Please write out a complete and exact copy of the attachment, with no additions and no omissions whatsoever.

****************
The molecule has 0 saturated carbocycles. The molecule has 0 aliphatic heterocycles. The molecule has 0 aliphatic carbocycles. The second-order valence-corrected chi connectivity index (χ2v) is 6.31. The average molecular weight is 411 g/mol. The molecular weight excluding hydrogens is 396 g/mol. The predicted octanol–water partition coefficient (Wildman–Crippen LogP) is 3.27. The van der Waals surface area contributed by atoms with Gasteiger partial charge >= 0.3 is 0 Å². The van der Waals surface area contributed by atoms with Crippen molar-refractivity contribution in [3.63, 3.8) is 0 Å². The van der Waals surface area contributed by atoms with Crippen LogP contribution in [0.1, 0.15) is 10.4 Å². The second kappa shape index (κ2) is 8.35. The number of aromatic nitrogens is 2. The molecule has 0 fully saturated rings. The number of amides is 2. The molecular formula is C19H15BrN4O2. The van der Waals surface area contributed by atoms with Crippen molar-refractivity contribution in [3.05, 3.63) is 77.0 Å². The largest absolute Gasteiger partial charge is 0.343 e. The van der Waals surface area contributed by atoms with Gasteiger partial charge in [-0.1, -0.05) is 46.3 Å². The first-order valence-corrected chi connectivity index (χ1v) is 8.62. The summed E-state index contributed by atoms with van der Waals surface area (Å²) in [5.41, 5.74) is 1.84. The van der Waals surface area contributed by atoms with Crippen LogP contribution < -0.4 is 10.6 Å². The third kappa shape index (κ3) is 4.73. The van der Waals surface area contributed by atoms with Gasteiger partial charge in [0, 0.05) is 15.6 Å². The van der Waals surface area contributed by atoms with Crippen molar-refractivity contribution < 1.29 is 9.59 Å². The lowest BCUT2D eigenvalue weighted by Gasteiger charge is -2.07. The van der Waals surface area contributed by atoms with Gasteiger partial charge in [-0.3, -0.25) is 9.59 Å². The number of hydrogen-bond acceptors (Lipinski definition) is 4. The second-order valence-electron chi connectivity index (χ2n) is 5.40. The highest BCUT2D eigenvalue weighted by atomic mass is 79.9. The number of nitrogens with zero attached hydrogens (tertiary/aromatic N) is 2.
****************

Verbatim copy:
The molecule has 0 saturated carbocycles. The molecule has 0 aliphatic heterocycles. The molecule has 0 aliphatic carbocycles. The second-order valence-corrected chi connectivity index (χ2v) is 6.31. The average molecular weight is 411 g/mol. The molecular weight excluding hydrogens is 396 g/mol. The predicted octanol–water partition coefficient (Wildman–Crippen LogP) is 3.27. The van der Waals surface area contributed by atoms with Gasteiger partial charge >= 0.3 is 0 Å². The van der Waals surface area contributed by atoms with Crippen molar-refractivity contribution in [3.63, 3.8) is 0 Å². The van der Waals surface area contributed by atoms with Crippen LogP contribution in [0.1, 0.15) is 10.4 Å². The second kappa shape index (κ2) is 8.35. The number of aromatic nitrogens is 2. The molecule has 0 fully saturated rings. The number of amides is 2. The molecular formula is C19H15BrN4O2. The van der Waals surface area contributed by atoms with Crippen molar-refractivity contribution in [3.05, 3.63) is 77.0 Å². The largest absolute Gasteiger partial charge is 0.343 e. The van der Waals surface area contributed by atoms with Gasteiger partial charge in [-0.1, -0.05) is 46.3 Å². The first-order valence-corrected chi connectivity index (χ1v) is 8.62. The summed E-state index contributed by atoms with van der Waals surface area (Å²) in [5.41, 5.74) is 1.84. The van der Waals surface area contributed by atoms with Crippen LogP contribution < -0.4 is 10.6 Å². The third kappa shape index (κ3) is 4.73. The van der Waals surface area contributed by atoms with Gasteiger partial charge in [0, 0.05) is 15.6 Å². The van der Waals surface area contributed by atoms with Crippen molar-refractivity contribution < 1.29 is 9.59 Å². The lowest BCUT2D eigenvalue weighted by Gasteiger charge is -2.07. The van der Waals surface area contributed by atoms with Gasteiger partial charge in [-0.3, -0.25) is 9.59 Å². The number of hydrogen-bond acceptors (Lipinski definition) is 4. The second-order valence-electron chi connectivity index (χ2n) is 5.40. The highest BCUT2D eigenvalue weighted by atomic mass is 79.9. The number of nitrogens with zero attached hydrogens (tertiary/aromatic N) is 2.